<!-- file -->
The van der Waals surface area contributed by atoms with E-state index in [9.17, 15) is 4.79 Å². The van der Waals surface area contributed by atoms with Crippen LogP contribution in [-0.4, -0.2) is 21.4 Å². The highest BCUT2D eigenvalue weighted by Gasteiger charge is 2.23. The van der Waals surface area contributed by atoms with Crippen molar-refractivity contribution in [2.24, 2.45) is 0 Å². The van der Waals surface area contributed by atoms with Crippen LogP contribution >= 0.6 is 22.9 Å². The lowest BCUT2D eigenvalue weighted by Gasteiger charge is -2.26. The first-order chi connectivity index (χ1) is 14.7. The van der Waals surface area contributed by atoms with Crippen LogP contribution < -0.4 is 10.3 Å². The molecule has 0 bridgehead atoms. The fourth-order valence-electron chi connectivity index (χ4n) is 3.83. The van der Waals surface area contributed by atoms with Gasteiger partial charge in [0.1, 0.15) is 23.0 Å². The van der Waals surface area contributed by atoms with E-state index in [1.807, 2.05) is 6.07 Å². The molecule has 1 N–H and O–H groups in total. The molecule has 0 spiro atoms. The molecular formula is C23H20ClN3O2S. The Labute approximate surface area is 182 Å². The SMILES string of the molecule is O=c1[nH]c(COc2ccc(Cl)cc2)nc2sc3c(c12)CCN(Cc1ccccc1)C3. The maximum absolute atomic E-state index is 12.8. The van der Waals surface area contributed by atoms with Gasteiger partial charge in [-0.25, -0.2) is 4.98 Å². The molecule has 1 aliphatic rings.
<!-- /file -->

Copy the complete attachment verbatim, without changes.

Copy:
The van der Waals surface area contributed by atoms with E-state index in [9.17, 15) is 4.79 Å². The van der Waals surface area contributed by atoms with Crippen LogP contribution in [-0.4, -0.2) is 21.4 Å². The highest BCUT2D eigenvalue weighted by Gasteiger charge is 2.23. The van der Waals surface area contributed by atoms with Crippen molar-refractivity contribution in [2.24, 2.45) is 0 Å². The van der Waals surface area contributed by atoms with Crippen LogP contribution >= 0.6 is 22.9 Å². The lowest BCUT2D eigenvalue weighted by Gasteiger charge is -2.26. The first-order chi connectivity index (χ1) is 14.7. The van der Waals surface area contributed by atoms with Crippen LogP contribution < -0.4 is 10.3 Å². The molecule has 0 bridgehead atoms. The fourth-order valence-electron chi connectivity index (χ4n) is 3.83. The van der Waals surface area contributed by atoms with Gasteiger partial charge in [0.1, 0.15) is 23.0 Å². The van der Waals surface area contributed by atoms with E-state index in [1.807, 2.05) is 6.07 Å². The molecule has 1 N–H and O–H groups in total. The molecule has 0 spiro atoms. The molecular formula is C23H20ClN3O2S. The Labute approximate surface area is 182 Å². The SMILES string of the molecule is O=c1[nH]c(COc2ccc(Cl)cc2)nc2sc3c(c12)CCN(Cc1ccccc1)C3. The maximum absolute atomic E-state index is 12.8. The van der Waals surface area contributed by atoms with Gasteiger partial charge in [-0.25, -0.2) is 4.98 Å². The molecule has 1 aliphatic rings.